Apple's list of requirements for third party equipment suppliers range are obvious, for example, the band must not interfere with the smartwatch's heart rate monitor or the ability to use Apple Pay. Bands must provide people with "a snug, yet comfortable, fit that prevents movement of Apple Watch relative to skin," Apple said.
Other requirements stress business policy issues, such as meeting the environmental regulations in the regions where the bands will be sold. The EU and China, for example, have restrictions on the amounts of nickel and formaldehyde that can be used in products that come in contact with a person's skin.
One regulation may disappoint people who hoped to buy an Apple-approved, third-party band to boost the device's battery life: Bands incorporating wireless chargers are forbidden. Accessory makers can still make such bands, but their products won't receive Apple's blessing and run the risk of not working when the watch's software is updated.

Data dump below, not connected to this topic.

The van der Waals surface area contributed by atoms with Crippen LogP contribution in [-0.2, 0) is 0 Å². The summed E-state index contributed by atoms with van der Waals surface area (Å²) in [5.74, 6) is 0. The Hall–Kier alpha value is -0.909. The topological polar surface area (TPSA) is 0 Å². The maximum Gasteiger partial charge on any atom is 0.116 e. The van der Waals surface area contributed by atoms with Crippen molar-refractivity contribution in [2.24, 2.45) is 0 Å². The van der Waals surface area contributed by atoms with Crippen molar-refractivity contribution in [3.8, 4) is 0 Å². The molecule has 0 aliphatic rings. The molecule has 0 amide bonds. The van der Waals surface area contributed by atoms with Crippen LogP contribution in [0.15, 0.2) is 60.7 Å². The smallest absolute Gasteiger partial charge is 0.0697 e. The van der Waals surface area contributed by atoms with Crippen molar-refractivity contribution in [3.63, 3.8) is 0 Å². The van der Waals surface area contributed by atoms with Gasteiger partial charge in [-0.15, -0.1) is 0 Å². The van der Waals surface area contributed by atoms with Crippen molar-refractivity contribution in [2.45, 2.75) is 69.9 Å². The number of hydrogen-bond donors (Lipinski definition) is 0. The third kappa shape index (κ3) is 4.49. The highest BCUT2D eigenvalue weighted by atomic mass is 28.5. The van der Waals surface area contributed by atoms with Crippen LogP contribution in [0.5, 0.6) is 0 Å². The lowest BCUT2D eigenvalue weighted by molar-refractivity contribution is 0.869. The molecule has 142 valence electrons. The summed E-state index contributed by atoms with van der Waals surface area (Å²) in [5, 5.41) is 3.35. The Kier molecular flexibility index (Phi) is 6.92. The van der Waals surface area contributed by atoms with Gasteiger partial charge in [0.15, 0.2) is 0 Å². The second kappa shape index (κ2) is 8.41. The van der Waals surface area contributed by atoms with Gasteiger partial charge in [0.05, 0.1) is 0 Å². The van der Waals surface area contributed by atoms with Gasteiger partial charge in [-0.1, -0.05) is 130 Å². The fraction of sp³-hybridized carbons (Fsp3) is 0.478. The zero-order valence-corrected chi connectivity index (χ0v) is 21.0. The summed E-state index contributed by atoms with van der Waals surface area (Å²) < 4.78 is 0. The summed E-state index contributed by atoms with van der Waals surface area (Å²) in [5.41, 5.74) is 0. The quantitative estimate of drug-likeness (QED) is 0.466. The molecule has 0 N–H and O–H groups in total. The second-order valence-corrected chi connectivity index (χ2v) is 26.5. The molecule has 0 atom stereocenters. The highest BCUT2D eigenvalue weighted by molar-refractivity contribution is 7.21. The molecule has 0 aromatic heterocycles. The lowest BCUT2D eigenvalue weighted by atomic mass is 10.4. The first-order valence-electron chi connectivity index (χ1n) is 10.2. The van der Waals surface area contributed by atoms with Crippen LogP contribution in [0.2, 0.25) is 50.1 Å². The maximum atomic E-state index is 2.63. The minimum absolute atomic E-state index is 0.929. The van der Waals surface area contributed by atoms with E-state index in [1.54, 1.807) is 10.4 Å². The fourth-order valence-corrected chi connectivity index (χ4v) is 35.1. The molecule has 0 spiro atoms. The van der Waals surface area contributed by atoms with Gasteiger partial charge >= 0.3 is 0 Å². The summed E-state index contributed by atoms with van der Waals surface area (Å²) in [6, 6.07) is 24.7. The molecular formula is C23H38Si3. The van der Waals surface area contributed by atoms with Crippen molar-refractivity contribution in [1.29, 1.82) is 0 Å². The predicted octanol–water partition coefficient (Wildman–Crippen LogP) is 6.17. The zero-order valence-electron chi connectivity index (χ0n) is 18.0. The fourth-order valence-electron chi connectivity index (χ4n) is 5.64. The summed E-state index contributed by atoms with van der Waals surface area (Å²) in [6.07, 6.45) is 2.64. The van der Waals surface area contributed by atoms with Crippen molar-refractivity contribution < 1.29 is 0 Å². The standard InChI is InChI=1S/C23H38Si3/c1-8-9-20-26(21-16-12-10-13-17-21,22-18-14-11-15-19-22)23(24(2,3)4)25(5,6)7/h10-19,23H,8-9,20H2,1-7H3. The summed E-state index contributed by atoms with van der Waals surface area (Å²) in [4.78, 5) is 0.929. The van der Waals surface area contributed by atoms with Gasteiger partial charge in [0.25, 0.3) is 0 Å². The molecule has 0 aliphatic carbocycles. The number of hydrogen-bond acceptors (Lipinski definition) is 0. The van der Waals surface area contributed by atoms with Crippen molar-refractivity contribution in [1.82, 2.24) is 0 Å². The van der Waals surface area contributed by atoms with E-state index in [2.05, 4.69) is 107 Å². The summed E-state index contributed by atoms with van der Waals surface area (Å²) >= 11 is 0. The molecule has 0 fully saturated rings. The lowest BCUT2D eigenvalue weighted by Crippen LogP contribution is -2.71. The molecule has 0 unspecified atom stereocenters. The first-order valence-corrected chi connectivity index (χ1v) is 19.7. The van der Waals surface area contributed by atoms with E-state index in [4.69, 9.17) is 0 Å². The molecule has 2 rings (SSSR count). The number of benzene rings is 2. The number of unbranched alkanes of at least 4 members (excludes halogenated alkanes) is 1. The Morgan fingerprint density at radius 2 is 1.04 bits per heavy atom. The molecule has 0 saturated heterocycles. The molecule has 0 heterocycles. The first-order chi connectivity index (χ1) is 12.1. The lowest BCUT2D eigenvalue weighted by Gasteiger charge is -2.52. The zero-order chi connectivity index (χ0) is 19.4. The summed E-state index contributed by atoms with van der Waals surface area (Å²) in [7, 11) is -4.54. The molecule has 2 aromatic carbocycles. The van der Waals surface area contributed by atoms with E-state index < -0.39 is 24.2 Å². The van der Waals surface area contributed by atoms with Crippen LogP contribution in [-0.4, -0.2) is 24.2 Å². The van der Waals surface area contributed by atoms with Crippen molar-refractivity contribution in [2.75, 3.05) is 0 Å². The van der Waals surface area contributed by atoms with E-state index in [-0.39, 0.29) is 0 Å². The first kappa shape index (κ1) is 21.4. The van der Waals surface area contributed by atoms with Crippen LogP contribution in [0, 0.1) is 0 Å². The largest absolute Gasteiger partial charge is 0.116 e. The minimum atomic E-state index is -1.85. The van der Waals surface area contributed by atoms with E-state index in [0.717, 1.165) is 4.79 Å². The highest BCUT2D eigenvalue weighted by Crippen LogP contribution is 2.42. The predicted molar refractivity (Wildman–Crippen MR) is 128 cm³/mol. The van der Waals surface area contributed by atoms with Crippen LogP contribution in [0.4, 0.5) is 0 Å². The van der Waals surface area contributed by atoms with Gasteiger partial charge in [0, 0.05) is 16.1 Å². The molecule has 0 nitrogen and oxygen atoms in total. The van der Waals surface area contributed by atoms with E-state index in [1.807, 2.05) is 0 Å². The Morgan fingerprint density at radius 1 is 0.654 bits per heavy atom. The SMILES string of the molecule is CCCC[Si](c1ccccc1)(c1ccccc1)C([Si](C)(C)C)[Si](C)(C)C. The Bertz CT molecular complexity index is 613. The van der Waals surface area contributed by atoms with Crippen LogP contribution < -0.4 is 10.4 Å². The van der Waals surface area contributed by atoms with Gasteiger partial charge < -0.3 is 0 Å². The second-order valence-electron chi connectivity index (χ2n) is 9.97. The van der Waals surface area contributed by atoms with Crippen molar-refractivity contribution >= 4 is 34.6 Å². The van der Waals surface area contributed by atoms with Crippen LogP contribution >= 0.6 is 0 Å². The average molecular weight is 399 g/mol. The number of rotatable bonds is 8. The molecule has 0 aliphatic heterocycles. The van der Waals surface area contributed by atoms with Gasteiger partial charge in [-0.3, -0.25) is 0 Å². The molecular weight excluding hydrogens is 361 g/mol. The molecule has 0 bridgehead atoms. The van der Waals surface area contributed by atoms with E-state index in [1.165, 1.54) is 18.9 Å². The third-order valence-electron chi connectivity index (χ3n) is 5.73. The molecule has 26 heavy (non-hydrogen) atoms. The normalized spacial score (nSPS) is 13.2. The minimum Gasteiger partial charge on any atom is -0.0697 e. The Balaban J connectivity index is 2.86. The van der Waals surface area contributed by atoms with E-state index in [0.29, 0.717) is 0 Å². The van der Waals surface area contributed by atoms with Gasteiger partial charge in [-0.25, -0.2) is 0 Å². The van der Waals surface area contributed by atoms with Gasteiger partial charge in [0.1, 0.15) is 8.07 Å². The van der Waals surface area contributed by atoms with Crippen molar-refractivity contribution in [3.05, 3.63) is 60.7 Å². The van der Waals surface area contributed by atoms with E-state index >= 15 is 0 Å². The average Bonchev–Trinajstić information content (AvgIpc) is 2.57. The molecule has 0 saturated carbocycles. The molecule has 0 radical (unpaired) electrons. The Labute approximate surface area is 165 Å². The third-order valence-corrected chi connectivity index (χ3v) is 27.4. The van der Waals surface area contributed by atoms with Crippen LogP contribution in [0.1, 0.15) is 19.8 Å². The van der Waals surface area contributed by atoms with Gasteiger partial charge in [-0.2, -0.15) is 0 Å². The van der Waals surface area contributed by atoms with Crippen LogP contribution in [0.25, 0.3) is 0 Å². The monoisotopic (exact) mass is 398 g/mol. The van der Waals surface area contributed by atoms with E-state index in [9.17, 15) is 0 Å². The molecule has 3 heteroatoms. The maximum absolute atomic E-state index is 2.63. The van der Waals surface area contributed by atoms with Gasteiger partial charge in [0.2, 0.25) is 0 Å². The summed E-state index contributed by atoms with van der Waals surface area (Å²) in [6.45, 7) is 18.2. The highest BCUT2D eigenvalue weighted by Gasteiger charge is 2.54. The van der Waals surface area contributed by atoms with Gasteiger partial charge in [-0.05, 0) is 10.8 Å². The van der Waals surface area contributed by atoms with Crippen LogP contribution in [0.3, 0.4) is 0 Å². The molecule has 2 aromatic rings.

The guidelines, which are spelled out in two documents, detail corrosion, durability and strength tests, among other requirements, that the bands and lugs must pass. The lugs secure the bands to the watch by using a magnetic attachment system that Apple designed. Apple said the lugs would be available "soon," but didn't offer a time frame.
Apple didn't share any details on developing bands that utilise a six-pin port found on the watch, the purpose of which remains a mystery. Some media reports speculate the port, which is covered, could be used for diagnostic tests. One accessory maker has discovered that the port can be used to charge the device and developed a band with that function.
Apple also provided detailed drawings of the 38mm and 42mm Apple Watch bodies, the lug and the interface where the band attaches to the watch.